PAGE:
Writing and Critical Thinking: Terrorism (Extremism) and Modern Society (Fall)

COURSE OUTLINE

1. GENERAL

SCHOOL/ DEPARTMENT: International Relations and Law Department
LEVEL OF STUDY: Undergraduate / Graduate
COURSE TITLE: Writing and Critical Thinking: Terrorism (Extremism) and Modern Society
SEMESTER OF STUDY: Fall
LECTURER: Ella Gorian, Associate Prof., PhD in Law

Coursework Breakdown      

TEACHING WEEKLY HOURS             

ECTS Credits            

Lectures

2

 

Laboratory / workshops

2

 

 Total (1 ECTS = 36 hrs.)

 

 1

COURSE DELIVERED TO ERASMUS STUDENTS

 Yes

2. LEARNING OUTCOMES

Learning Outcomes
After completion, students should be able to:

  • to gain insight and familiarity with the national and the international mechanisms for counteraction to terrorism (extremism)
  • to gain critical understanding of the causes of vulnerability and the factors contributing to behavior (triggers) of social groups vulnerable to the ideology of terrorism (extremism)
  • to identify risks factors
  • to apply the writing and analytical skills learnt in academia to public discourses and spaces of debate

General Skills

  • to develop ability to apply principles and generalizations already learned to new problems and situations
  • to develop analytic skills
  • to develop problem-solving skills
  • to develop ability to draw reasonable inferences from observations
  • to develop ability to synthesize and integrate information and ideas
  • to develop ability to distinguish between fact and opinion
  • to develop an informed concern about contemporary social issues
  • to develop a commitment to exercise the rights and responsibilities of citizenship
  • to develop an informed appreciation of other cultures
  • to develop capacity to make informed ethical choices
  • to develop ability to work productively with others
  • to develop management skills
  • to develop leadership skills

3. COURSE CONTENTS

The problem of terrorism (extremism) is one of the most suitable for the development and improvement of Writing and Critical Thinking skills. The core questions that will be discussed include:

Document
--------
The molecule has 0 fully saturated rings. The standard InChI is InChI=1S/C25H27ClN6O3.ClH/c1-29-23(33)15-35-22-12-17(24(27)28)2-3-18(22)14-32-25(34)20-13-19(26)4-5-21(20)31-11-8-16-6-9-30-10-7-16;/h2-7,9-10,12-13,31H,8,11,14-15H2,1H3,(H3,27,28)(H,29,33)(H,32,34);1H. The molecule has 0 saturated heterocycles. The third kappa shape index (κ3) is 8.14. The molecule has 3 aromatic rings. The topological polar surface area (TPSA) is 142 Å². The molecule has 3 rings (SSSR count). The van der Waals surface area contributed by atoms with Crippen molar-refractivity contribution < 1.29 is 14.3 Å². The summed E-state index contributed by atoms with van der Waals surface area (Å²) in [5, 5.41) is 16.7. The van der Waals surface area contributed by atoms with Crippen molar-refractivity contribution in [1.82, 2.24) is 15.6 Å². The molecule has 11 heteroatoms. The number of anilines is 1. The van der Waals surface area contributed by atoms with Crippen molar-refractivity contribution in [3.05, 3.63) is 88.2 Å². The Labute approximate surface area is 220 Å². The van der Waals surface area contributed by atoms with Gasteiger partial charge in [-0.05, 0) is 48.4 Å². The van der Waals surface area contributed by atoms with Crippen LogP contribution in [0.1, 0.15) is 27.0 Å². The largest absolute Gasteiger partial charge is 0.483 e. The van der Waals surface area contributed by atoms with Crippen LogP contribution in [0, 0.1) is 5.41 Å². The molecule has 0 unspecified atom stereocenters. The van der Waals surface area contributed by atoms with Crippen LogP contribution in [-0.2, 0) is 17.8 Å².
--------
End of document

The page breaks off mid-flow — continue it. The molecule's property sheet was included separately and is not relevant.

• globalization and the global terrorist conflict: grounds and main features
  • the terms “extremism” and “terrorism” in the scientific literature and legal acts (both national and international)
  • reasons, types and factors of terrorism (extremism) in a modern society (economy, technological progress, migration, religion, etc.)
  • forms of manifestation of terrorism (extremism) nowadays (case study from the media, literature, cinema)
  • media and terrorism (extremism)
  • social groups vulnerable to the ideology of terrorism (extremism) (causes of vulnerability, factors contributing to behavior (triggers))
  • counteraction of civil society to terrorism (extremism) (case study from the media, literature, cinema)

4. TEACHING  METHODS - ASSESMENT

USE OF INFORMATION AND COMMUNICATION TECHNOLOGY: The Discussion-Oriented Flipped Classroom

When preparing for the classes, it is necessary to read the literature offered to develop arguments and counterarguments for participation in oral discussions, to work out a draft observation of student’s position and constructive criticism of the positions of the authors and/or legal acts. One of the important forms of work is a peer-review of another student’s written work with subsequent evaluation of the author’s arguments, the logic of his narrative, the impartiality when rejecting the arguments of opponents.